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Old 1st November 2006, 08:52 PM   #1
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Default power regulators

What are people using these days for power regulation for national 3886/3875 parts? Are most of you guys doing linear stuff? Has anyone played with more efficient designs? Thx,

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Old 2nd November 2006, 12:43 AM   #2
Leolabs is offline Leolabs  Malaysia
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try some LDO regulators such as the 1085 series.
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Old 2nd November 2006, 07:24 AM   #3
Bob0513 is offline Bob0513  United States
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I am pretty sure that most people do not regulate the power for LM3886/LM3875 designs.
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Old 2nd November 2006, 07:33 AM   #4
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Yes, I realize a lot of people don't, but for those who do, what do they use? I don't want to enter the endless debate about whether or not you should regulate your supply (I'm an electrical egineer so folklore doesn't do it for me). The LDO mentioned above looks somewhat interesting. Has anyone ever tried to utilizing the adjustable version of the part to create a +-35V supply using a transformer that spits out 38ish volts? Thanks,

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Old 2nd November 2006, 07:41 AM   #5
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Also, the ds for that LDO seems a little strange. On one hand the application circuit states that it's adjustable from 1.2V-15V. The Abs max ratings state taht you can have a 29V input to output voltage differential... Regardless, this part doesn't look like it can give the requisite power output to drive the 3886 to it's maximum potential...
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Old 2nd November 2006, 07:58 AM   #6
AndrewT is offline AndrewT  Scotland
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or try capacitance multiplier.

Even substitute a Zener for the final R to create a follower regulator (no feedback).

Or a series combination of R + Z for the final R, produces a two slope regulator that follows a proportion of the input voltage and still retains some regulation and lowish output impedance.
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Old 2nd November 2006, 08:05 AM   #7
Dag is offline Dag  Sweden
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Old 2nd November 2006, 06:57 PM   #8
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The LM338 is capable of delivering 5A. If you have a split secondary transformer and run with seperate rectifiers you can actualy get away with using this regulator for both the + and - rail. I'm working on a desing right now that uses these in front of a pair of OPA549's that amplify +5V from a REF01 voltage reference. The output of the posotive rail is fed to the inverting input of another OPA549 which is set to a gain of 1, and gives you your negative supply. It will automattically track the posotive supply voltage. If you add a pass transistor or two to the LM338 you can get this to deliver at least 10A which is the rated output of the OPA549. The beauty of using an opamp in the supply is that the PSRR helps to further reduce any noise from the regulators.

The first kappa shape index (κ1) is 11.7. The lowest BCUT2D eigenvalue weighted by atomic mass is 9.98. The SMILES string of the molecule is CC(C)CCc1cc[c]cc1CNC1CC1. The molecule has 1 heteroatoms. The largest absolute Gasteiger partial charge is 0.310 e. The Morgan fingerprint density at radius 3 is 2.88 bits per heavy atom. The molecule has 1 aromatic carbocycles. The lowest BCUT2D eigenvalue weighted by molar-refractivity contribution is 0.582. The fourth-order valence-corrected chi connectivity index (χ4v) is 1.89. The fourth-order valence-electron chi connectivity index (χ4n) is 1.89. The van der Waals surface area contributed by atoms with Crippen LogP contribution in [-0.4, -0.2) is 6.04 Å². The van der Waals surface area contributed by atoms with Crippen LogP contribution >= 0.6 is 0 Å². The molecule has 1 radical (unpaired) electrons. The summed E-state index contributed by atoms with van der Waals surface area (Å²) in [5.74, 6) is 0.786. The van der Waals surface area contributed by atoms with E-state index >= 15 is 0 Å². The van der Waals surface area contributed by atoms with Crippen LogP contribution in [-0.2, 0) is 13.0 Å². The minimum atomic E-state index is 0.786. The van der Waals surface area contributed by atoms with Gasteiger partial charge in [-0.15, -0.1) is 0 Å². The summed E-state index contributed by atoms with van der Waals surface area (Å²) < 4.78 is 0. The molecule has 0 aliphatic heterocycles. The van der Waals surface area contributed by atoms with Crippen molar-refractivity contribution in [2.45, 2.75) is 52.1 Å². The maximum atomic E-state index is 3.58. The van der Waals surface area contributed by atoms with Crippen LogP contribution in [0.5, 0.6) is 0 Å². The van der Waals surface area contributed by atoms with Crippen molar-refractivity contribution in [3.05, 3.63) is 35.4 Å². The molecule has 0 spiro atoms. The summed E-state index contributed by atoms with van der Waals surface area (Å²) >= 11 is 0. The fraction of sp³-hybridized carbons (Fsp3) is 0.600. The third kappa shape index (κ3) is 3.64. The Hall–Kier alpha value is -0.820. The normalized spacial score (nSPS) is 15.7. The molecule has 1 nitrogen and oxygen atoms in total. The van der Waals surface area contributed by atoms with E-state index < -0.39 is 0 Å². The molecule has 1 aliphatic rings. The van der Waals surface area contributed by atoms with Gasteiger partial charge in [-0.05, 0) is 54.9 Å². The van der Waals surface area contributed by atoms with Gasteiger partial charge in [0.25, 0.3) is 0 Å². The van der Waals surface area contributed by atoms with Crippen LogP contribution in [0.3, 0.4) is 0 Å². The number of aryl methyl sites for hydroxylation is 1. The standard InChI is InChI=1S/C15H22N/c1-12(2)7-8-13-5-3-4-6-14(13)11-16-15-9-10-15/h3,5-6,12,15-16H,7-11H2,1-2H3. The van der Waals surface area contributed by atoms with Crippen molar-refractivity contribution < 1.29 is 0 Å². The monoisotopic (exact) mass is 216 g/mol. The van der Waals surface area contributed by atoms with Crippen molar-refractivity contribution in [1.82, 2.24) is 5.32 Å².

I attached my current schematic. As you will see I haven't used pass transistor to boost the current handling for the LM338 but it should be a relatively simple addition. This is based somewhat on the power supply for the Gilmore headphone amp over at Headwize. I have just about finished designing the boards and can post them later if anyone is interested.

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File Type: jpg opa549 supply.jpg (42.3 KB, 761 views)
If you take something apart and put it back together again enough times, eventually you will have two of them.
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Old 2nd November 2006, 08:00 PM   #9
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If the output current of regulators seem to be unsatisfactory for your requirements then paralleling voltage regulators can be a sollution.
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Old 2nd November 2006, 09:32 PM   #10
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I'm currently experimenting with TIs UC3834.

I'm working on a 10A design (per rail, per amp) for a BPA configuration of 4 LM4780.

It's a pretty good ic and until now with good results on regulation. I've tried a complete solution with 9A load using torroids and reserve caps 10000uf followed by regulation using this device. The ripple rejection is not very good but usually it is well absorbed by the IC.

Regarding regulation drop-out is possibly the best hi current device i've tested. Even using a beasty power darlington at full current (10A) drop out is below 2V which is very hard to achieve if not impossible with LM338s (tested several different configurations, 2 LM338s, pass transistors, diodes etc. min drop out at full load was 4-5V).

It's not the simplest design, and if you want to use the numerous safety features that has on it you need to select very carefully the component values around it.

You can find details of the device here: http://focus.ti.com/docs/prod/folders/print/uc3834.html

Also you can have a look at my post regarding hi current regulation and the design of this power supply.

32V 8A Regulated PSU Schematics
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